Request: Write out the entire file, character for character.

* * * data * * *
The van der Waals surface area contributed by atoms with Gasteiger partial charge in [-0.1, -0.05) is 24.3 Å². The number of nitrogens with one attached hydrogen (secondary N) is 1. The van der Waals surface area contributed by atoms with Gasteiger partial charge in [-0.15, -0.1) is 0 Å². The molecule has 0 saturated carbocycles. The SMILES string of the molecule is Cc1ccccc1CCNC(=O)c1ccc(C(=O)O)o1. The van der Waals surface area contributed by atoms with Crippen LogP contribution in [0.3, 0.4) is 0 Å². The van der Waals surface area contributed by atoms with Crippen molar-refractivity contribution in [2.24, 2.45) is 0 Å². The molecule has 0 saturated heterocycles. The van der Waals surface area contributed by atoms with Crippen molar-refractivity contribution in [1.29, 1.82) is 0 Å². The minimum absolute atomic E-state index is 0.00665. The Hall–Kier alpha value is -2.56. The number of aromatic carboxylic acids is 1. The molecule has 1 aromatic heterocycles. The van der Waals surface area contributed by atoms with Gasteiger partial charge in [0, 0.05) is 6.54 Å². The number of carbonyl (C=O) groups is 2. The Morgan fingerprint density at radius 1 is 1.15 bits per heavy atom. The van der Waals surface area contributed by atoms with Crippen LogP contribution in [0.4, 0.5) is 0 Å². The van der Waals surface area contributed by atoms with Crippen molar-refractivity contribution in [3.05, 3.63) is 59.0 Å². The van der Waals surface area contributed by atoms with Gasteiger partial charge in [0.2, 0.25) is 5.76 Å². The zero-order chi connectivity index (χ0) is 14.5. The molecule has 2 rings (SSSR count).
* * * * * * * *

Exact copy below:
The van der Waals surface area contributed by atoms with Gasteiger partial charge in [-0.1, -0.05) is 24.3 Å². The number of nitrogens with one attached hydrogen (secondary N) is 1. The van der Waals surface area contributed by atoms with Gasteiger partial charge in [-0.15, -0.1) is 0 Å². The molecule has 0 saturated carbocycles. The SMILES string of the molecule is Cc1ccccc1CCNC(=O)c1ccc(C(=O)O)o1. The van der Waals surface area contributed by atoms with Crippen LogP contribution in [0.3, 0.4) is 0 Å². The van der Waals surface area contributed by atoms with Crippen molar-refractivity contribution in [2.24, 2.45) is 0 Å². The molecule has 0 saturated heterocycles. The van der Waals surface area contributed by atoms with Crippen molar-refractivity contribution in [1.29, 1.82) is 0 Å². The minimum absolute atomic E-state index is 0.00665. The Hall–Kier alpha value is -2.56. The number of aromatic carboxylic acids is 1. The molecule has 1 aromatic heterocycles. The van der Waals surface area contributed by atoms with Gasteiger partial charge in [0, 0.05) is 6.54 Å². The number of carbonyl (C=O) groups is 2. The Morgan fingerprint density at radius 1 is 1.15 bits per heavy atom. The van der Waals surface area contributed by atoms with Crippen LogP contribution in [0.4, 0.5) is 0 Å². The van der Waals surface area contributed by atoms with Crippen molar-refractivity contribution in [3.05, 3.63) is 59.0 Å². The van der Waals surface area contributed by atoms with Gasteiger partial charge in [0.2, 0.25) is 5.76 Å². The zero-order chi connectivity index (χ0) is 14.5. The molecule has 2 rings (SSSR count).